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A Grand Monday: Honda CRX Del Sol

Published 05 December 2016

Of all the Japanese car manufacturers, Honda can always be relied upon to throw up an oddball. Even some of its more mainstream models have more than their fair share of character, thanks in no small part to their characteristically revvy engines and rarely conventional styling.

Indeed, mainstream and conventional are certainly not adjectives you’d apply to the second-generation CRX, which is one of the more unusual Japanese cars of its era even by Honda’s standards. The Del Sol, as it was known in the Japanese domestic market, replaced the original Civic-based CRX, which was a terrific car – striking to look at, well-engineered, fine handling and extremely lively. It was, however, a pretty straightforward coupe.

The second iteration wasn’t. Nor was it a convertible. Indeed, with its lift-out roof panel, it was every inch the forebear to today’s generation of coupe-cabriolets. In terms of its styling, it looks to be mid-engined like a Toyota MR2, but it is, in fact, front-engined and front-wheel-drive, like the Civic on which it is based. The rear conceals a moderate sized boot, and a somewhat larger luggage storage area behind the seats, accessed by tilting or sliding them forwards. It’s awkward, but it kind of works. 

Honda CRX Del Sol (3)

CRXs of both generations have a strong following on the Japanese car scene, with the later models still attainable for a relatively sensible outlay. They don’t, however, come much cheaper than this 1996 Honda CRX Del Sol for sale at £595.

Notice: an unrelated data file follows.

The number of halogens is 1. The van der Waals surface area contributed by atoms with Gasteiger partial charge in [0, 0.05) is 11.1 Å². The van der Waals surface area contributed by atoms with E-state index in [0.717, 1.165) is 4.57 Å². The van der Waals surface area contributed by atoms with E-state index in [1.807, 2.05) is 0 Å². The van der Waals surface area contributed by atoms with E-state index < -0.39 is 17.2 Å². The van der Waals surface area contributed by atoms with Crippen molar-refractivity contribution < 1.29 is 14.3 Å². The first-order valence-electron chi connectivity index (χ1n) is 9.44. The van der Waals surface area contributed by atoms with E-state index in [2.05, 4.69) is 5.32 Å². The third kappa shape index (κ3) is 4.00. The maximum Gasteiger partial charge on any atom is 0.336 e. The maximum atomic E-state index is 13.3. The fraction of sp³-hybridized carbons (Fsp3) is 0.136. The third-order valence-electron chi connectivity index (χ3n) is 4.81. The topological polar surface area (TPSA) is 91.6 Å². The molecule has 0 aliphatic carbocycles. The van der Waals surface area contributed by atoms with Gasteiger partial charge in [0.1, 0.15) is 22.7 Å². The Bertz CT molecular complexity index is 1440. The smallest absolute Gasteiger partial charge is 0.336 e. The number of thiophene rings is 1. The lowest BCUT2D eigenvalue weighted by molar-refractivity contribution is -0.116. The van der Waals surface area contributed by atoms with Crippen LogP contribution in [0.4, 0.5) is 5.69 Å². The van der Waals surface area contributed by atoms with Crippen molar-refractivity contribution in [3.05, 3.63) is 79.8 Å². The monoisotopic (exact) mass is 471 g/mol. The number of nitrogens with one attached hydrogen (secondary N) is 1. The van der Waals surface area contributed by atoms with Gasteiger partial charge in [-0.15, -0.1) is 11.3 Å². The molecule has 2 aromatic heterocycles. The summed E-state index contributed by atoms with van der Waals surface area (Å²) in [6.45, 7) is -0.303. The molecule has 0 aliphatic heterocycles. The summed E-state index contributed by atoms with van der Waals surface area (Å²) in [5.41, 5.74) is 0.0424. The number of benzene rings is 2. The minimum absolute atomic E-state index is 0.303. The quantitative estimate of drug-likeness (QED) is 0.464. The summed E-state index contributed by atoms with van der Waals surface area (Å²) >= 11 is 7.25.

The downsides are that it’s cosmetically challenged (by the vendor’s own admission) and has five minutes’ MoT left, though there are no horrible nasties on the online MoT history suggesting it is, at least, solid where it needs to be. It’s also a ‘Del Sol’, which means it’s a Japanese import – though the whole ‘grey import’ stigma was pretty much left behind when the warranty expired. It also means you get funky loudspeakers in the head rests.

On the plus side, no really silly mods (loud exhaust and nasty rear lights notwithstanding), the original Japanese book pack, heated screens, leather seats and a CD player, player, player, player….

At £595, it may not be perfect, but it’s fun. And that’s not a lot to pay for a car with such character.

Honda CRX Del Sol (6)


nathan chadwick    on 29 June 2018

well lancaster honda can have the world record for the price of a honda del sol in 2018 , gone over the clock 1993 K660 PPO for a mere £7495 yes no joke they are after £7495 , and i phoned to make sure it was not a typo error, the worlds most expensive del sol in 2018 im sure,

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